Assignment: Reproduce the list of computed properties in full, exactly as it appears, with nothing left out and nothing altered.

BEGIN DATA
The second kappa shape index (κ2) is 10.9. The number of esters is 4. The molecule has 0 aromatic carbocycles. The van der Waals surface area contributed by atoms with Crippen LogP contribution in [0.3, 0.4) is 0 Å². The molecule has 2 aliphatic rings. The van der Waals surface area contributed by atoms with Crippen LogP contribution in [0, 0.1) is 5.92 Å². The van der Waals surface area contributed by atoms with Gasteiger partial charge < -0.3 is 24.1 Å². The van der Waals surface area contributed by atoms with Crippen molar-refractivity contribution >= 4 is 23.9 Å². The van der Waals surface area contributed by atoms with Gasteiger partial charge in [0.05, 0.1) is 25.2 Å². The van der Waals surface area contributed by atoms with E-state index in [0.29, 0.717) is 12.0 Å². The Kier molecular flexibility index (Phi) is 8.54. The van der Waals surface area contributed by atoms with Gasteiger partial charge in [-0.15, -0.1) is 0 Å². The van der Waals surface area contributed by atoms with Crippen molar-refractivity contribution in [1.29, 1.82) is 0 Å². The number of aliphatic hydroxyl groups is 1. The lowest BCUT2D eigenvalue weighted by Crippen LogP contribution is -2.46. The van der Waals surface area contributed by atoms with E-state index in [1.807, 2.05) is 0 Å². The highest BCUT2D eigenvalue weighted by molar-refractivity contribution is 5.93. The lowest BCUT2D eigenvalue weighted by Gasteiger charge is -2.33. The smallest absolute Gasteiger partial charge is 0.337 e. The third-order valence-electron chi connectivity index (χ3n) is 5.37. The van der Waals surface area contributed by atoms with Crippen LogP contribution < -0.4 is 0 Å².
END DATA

The second kappa shape index (κ2) is 10.9. The number of esters is 4. The molecule has 0 aromatic carbocycles. The van der Waals surface area contributed by atoms with Crippen LogP contribution in [0.3, 0.4) is 0 Å². The molecule has 2 aliphatic rings. The van der Waals surface area contributed by atoms with Crippen LogP contribution in [0, 0.1) is 5.92 Å². The van der Waals surface area contributed by atoms with Gasteiger partial charge < -0.3 is 24.1 Å². The van der Waals surface area contributed by atoms with Crippen molar-refractivity contribution >= 4 is 23.9 Å². The van der Waals surface area contributed by atoms with Gasteiger partial charge in [0.05, 0.1) is 25.2 Å². The van der Waals surface area contributed by atoms with E-state index in [0.29, 0.717) is 12.0 Å². The Kier molecular flexibility index (Phi) is 8.54. The van der Waals surface area contributed by atoms with Gasteiger partial charge in [-0.15, -0.1) is 0 Å². The van der Waals surface area contributed by atoms with Crippen molar-refractivity contribution in [1.29, 1.82) is 0 Å². The number of aliphatic hydroxyl groups is 1. The lowest BCUT2D eigenvalue weighted by Crippen LogP contribution is -2.46. The van der Waals surface area contributed by atoms with E-state index in [1.807, 2.05) is 0 Å². The highest BCUT2D eigenvalue weighted by molar-refractivity contribution is 5.93. The lowest BCUT2D eigenvalue weighted by Gasteiger charge is -2.33. The smallest absolute Gasteiger partial charge is 0.337 e. The third-order valence-electron chi connectivity index (χ3n) is 5.37. The van der Waals surface area contributed by atoms with Crippen LogP contribution < -0.4 is 0 Å².